Three Windows 8 Application Archetypes

Over the past six months I’ve been working with various Readify customers helping them understand how they can take advantage of Windows 8 within their organisations. In particular I’ve been working with commercial and/or government entities who are looking at deploying the new operating system and want to better understand what benefits the new application model might provide.

From Windows 7 to Windows 8

For those of you just getting familiar with Windows 8, it is important to understand that Windows 8 builds upon the foundation of Windows 7 in that if the application worked with Windows 7, it’ll work with Windows 8. Windows 8 represents a superset of functionality of Windows 7 (as you would expect). One of the significant things that Microsoft added to Windows 8 was an additional model for building applications – these are called “Windows Store Apps” but the title is somewhat misleading because you can actually build these kinds of applications and deploy them within an organisation without publishing them on the public Windows Store. For the remainder of this post I’m going to refer to this new kind of application as a “Modern App” and the old-style of application as a “Legacy App”.

Impact of Mobility and Form Factor

There is no doubt that mobile computing has had a major impact on our society and I think I could argue that the trend hasn’t even hit the corner of the hockey-stick yet. We are seeing increased adoption of touch-based tablet devices and in the consumer space these devices are displacing traditional family computers. The problem is that the legacy approach to building desktop applications just doesn’t scale down well to these kinds of touch screen devices – and so a new approach was needed.

Microsoft has developed the new modern application framework as part of a larger overall rethink on how users want to interact with their PC today and into the future. Microsoft now sees Windows running on high-end engineering PCs used for CAD and software development all the way down to handheld devices used for casual access. Prior to Windows 8 these lower end devices represented a problem for Microsoft because their OS couldn’t be scaled to run efficiently on this kind of hardware. Windows 8 changed all that – the operating system is now significantly more friend on battery consumption and with the modern UI of new Windows 8 applications it works much better on a smaller form factor (whilst maintaining its mouse/keyboard friendly capabilities).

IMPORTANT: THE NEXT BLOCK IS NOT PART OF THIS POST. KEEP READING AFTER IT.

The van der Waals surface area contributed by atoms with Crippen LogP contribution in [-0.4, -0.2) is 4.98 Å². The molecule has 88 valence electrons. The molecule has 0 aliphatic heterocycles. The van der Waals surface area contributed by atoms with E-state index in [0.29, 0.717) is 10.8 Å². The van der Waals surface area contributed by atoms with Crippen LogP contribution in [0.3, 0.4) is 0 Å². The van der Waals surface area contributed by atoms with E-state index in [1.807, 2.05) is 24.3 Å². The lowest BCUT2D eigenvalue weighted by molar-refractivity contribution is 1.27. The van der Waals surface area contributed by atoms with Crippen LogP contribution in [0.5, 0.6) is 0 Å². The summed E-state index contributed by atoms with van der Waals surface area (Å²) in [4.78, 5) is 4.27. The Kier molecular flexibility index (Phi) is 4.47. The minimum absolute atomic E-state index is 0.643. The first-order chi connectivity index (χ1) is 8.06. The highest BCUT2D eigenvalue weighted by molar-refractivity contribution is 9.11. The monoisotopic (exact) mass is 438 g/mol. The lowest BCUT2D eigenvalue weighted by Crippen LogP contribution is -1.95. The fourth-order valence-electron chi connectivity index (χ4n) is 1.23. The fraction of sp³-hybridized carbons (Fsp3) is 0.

Taking Advantage of the Platform

While it is possible for enterprises to roll out Windows 8 and not redevelop any of their internal business systems I recommend that organisations take a look at their existing business systems and think about the kinds of systems that could benefit from the new platform capabilities. Any sizable business is likely to have dozens of applications that sit within this category.

No doubt organisations will already have Windows 8 application projects underway with more in the pipeline. One of my concerns is that customers are going to start building large monolithic Windows 8 applications which span multiple departmentsĀ  and have relatively large footprints. One of the benefits of the new Modern App model is that you break applications down into smaller pieces and link them together with techniques like protocol activation and sharing contracts.

The Three Archetypes

What is really needed is a shorthand for talking about the kind of application that is being built to put a fence around the functionality that should be contained within it. After a good period of time working with customers, and thinking about the problem I think I’ve come up with three different application types. They are:

  1. The Activity Hub
  2. The Gateway Application
  3. The Role/Departmental Application

What I’ll do here is expand on each of them a little bit.